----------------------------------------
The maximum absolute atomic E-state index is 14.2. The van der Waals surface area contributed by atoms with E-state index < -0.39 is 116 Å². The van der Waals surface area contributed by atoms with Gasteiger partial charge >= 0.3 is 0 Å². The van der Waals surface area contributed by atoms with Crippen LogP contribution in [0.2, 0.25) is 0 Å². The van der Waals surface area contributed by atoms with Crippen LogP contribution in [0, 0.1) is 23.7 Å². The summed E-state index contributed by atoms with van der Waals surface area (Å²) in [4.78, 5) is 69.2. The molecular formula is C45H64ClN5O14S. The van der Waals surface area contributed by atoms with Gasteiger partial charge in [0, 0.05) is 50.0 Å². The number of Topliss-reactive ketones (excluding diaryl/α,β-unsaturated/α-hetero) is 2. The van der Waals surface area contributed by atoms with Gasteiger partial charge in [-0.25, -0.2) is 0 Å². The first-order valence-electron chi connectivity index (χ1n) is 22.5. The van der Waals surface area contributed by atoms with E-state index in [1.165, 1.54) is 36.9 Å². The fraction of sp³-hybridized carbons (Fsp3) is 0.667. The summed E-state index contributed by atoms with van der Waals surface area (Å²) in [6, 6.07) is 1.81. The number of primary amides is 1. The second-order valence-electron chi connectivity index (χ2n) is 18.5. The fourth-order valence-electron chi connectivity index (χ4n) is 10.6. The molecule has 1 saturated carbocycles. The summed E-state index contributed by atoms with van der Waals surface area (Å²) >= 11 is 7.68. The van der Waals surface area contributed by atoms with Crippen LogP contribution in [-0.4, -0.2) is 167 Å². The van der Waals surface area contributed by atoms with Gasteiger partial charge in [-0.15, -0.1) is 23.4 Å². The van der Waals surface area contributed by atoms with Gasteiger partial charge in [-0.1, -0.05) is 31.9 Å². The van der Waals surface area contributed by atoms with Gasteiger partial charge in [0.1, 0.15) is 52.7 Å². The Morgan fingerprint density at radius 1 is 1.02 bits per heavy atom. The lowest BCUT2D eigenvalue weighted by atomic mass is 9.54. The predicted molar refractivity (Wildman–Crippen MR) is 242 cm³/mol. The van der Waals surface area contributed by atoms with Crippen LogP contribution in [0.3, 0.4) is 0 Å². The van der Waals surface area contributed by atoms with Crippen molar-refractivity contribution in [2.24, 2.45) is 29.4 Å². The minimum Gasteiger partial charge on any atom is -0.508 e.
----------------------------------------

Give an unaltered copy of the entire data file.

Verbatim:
The maximum absolute atomic E-state index is 14.2. The van der Waals surface area contributed by atoms with E-state index < -0.39 is 116 Å². The van der Waals surface area contributed by atoms with Gasteiger partial charge >= 0.3 is 0 Å². The van der Waals surface area contributed by atoms with Crippen LogP contribution in [0.2, 0.25) is 0 Å². The van der Waals surface area contributed by atoms with Crippen LogP contribution in [0, 0.1) is 23.7 Å². The summed E-state index contributed by atoms with van der Waals surface area (Å²) in [4.78, 5) is 69.2. The molecular formula is C45H64ClN5O14S. The van der Waals surface area contributed by atoms with Gasteiger partial charge in [0, 0.05) is 50.0 Å². The number of Topliss-reactive ketones (excluding diaryl/α,β-unsaturated/α-hetero) is 2. The van der Waals surface area contributed by atoms with Gasteiger partial charge in [-0.25, -0.2) is 0 Å². The first-order valence-electron chi connectivity index (χ1n) is 22.5. The van der Waals surface area contributed by atoms with E-state index in [1.165, 1.54) is 36.9 Å². The fraction of sp³-hybridized carbons (Fsp3) is 0.667. The summed E-state index contributed by atoms with van der Waals surface area (Å²) in [6, 6.07) is 1.81. The number of primary amides is 1. The second-order valence-electron chi connectivity index (χ2n) is 18.5. The fourth-order valence-electron chi connectivity index (χ4n) is 10.6. The molecule has 1 saturated carbocycles. The summed E-state index contributed by atoms with van der Waals surface area (Å²) >= 11 is 7.68. The van der Waals surface area contributed by atoms with Crippen LogP contribution in [-0.4, -0.2) is 167 Å². The van der Waals surface area contributed by atoms with Gasteiger partial charge in [-0.15, -0.1) is 23.4 Å². The van der Waals surface area contributed by atoms with Gasteiger partial charge in [-0.1, -0.05) is 31.9 Å². The van der Waals surface area contributed by atoms with Gasteiger partial charge in [0.1, 0.15) is 52.7 Å². The Morgan fingerprint density at radius 1 is 1.02 bits per heavy atom. The lowest BCUT2D eigenvalue weighted by atomic mass is 9.54. The predicted molar refractivity (Wildman–Crippen MR) is 242 cm³/mol. The van der Waals surface area contributed by atoms with Crippen LogP contribution in [0.3, 0.4) is 0 Å². The van der Waals surface area contributed by atoms with Crippen molar-refractivity contribution in [2.24, 2.45) is 29.4 Å². The minimum Gasteiger partial charge on any atom is -0.508 e.